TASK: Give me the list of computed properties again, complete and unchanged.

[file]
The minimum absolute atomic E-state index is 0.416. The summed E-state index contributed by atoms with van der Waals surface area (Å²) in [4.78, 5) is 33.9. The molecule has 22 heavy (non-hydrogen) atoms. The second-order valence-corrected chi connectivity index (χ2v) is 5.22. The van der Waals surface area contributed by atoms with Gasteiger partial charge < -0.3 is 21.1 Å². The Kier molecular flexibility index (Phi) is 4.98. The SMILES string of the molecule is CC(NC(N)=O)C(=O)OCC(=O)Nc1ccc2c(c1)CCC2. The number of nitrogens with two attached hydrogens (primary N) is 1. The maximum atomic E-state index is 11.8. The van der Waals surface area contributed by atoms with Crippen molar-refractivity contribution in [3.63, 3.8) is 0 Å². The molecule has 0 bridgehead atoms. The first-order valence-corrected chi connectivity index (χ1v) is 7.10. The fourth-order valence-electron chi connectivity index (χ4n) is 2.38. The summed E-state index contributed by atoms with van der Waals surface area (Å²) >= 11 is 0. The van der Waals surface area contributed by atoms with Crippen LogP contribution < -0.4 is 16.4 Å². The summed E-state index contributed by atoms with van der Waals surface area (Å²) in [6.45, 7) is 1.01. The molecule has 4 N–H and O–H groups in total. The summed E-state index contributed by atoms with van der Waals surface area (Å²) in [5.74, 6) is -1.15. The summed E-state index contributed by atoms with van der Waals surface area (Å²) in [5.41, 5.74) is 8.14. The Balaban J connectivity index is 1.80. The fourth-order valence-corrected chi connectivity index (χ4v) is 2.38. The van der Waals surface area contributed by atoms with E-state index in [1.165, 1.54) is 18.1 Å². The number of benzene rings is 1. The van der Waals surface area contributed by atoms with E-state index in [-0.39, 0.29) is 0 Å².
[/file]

The minimum absolute atomic E-state index is 0.416. The summed E-state index contributed by atoms with van der Waals surface area (Å²) in [4.78, 5) is 33.9. The molecule has 22 heavy (non-hydrogen) atoms. The second-order valence-corrected chi connectivity index (χ2v) is 5.22. The van der Waals surface area contributed by atoms with Gasteiger partial charge < -0.3 is 21.1 Å². The Kier molecular flexibility index (Phi) is 4.98. The SMILES string of the molecule is CC(NC(N)=O)C(=O)OCC(=O)Nc1ccc2c(c1)CCC2. The number of nitrogens with two attached hydrogens (primary N) is 1. The maximum atomic E-state index is 11.8. The van der Waals surface area contributed by atoms with Crippen molar-refractivity contribution in [3.63, 3.8) is 0 Å². The molecule has 0 bridgehead atoms. The first-order valence-corrected chi connectivity index (χ1v) is 7.10. The fourth-order valence-electron chi connectivity index (χ4n) is 2.38. The summed E-state index contributed by atoms with van der Waals surface area (Å²) >= 11 is 0. The van der Waals surface area contributed by atoms with Crippen LogP contribution < -0.4 is 16.4 Å². The summed E-state index contributed by atoms with van der Waals surface area (Å²) in [6.45, 7) is 1.01. The molecule has 4 N–H and O–H groups in total. The summed E-state index contributed by atoms with van der Waals surface area (Å²) in [5.74, 6) is -1.15. The summed E-state index contributed by atoms with van der Waals surface area (Å²) in [5.41, 5.74) is 8.14. The Balaban J connectivity index is 1.80. The fourth-order valence-corrected chi connectivity index (χ4v) is 2.38. The van der Waals surface area contributed by atoms with E-state index in [1.165, 1.54) is 18.1 Å². The number of benzene rings is 1. The van der Waals surface area contributed by atoms with E-state index in [-0.39, 0.29) is 0 Å².